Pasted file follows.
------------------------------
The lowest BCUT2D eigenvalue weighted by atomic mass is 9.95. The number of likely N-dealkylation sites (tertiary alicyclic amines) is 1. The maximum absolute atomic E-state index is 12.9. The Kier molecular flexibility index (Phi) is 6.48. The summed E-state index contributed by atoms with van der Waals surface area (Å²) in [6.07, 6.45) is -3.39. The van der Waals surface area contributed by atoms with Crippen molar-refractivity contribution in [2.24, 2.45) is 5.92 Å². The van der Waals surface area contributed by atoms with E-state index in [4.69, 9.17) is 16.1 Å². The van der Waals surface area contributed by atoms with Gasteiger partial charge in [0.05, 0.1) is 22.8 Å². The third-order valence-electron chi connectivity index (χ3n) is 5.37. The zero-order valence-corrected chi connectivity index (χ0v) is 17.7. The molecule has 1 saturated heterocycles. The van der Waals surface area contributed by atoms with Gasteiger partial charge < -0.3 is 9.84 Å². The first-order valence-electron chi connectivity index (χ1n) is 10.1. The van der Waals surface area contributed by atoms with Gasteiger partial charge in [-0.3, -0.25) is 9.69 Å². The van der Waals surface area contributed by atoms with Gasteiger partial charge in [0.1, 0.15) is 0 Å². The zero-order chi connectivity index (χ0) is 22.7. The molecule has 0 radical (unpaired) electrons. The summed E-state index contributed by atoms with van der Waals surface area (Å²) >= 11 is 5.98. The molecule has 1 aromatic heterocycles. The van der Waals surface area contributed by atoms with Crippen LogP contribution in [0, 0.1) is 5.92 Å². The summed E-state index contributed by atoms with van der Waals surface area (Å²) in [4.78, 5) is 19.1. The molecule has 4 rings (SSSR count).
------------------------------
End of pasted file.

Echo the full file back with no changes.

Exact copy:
The lowest BCUT2D eigenvalue weighted by atomic mass is 9.95. The number of likely N-dealkylation sites (tertiary alicyclic amines) is 1. The maximum absolute atomic E-state index is 12.9. The Kier molecular flexibility index (Phi) is 6.48. The summed E-state index contributed by atoms with van der Waals surface area (Å²) in [6.07, 6.45) is -3.39. The van der Waals surface area contributed by atoms with Crippen molar-refractivity contribution in [2.24, 2.45) is 5.92 Å². The van der Waals surface area contributed by atoms with E-state index in [4.69, 9.17) is 16.1 Å². The van der Waals surface area contributed by atoms with Gasteiger partial charge in [0.05, 0.1) is 22.8 Å². The third-order valence-electron chi connectivity index (χ3n) is 5.37. The zero-order valence-corrected chi connectivity index (χ0v) is 17.7. The molecule has 1 saturated heterocycles. The van der Waals surface area contributed by atoms with Gasteiger partial charge < -0.3 is 9.84 Å². The first-order valence-electron chi connectivity index (χ1n) is 10.1. The van der Waals surface area contributed by atoms with Gasteiger partial charge in [-0.3, -0.25) is 9.69 Å². The van der Waals surface area contributed by atoms with Gasteiger partial charge in [0.1, 0.15) is 0 Å². The zero-order chi connectivity index (χ0) is 22.7. The molecule has 0 radical (unpaired) electrons. The summed E-state index contributed by atoms with van der Waals surface area (Å²) >= 11 is 5.98. The molecule has 1 aromatic heterocycles. The van der Waals surface area contributed by atoms with Crippen LogP contribution in [0, 0.1) is 5.92 Å². The summed E-state index contributed by atoms with van der Waals surface area (Å²) in [4.78, 5) is 19.1. The molecule has 4 rings (SSSR count).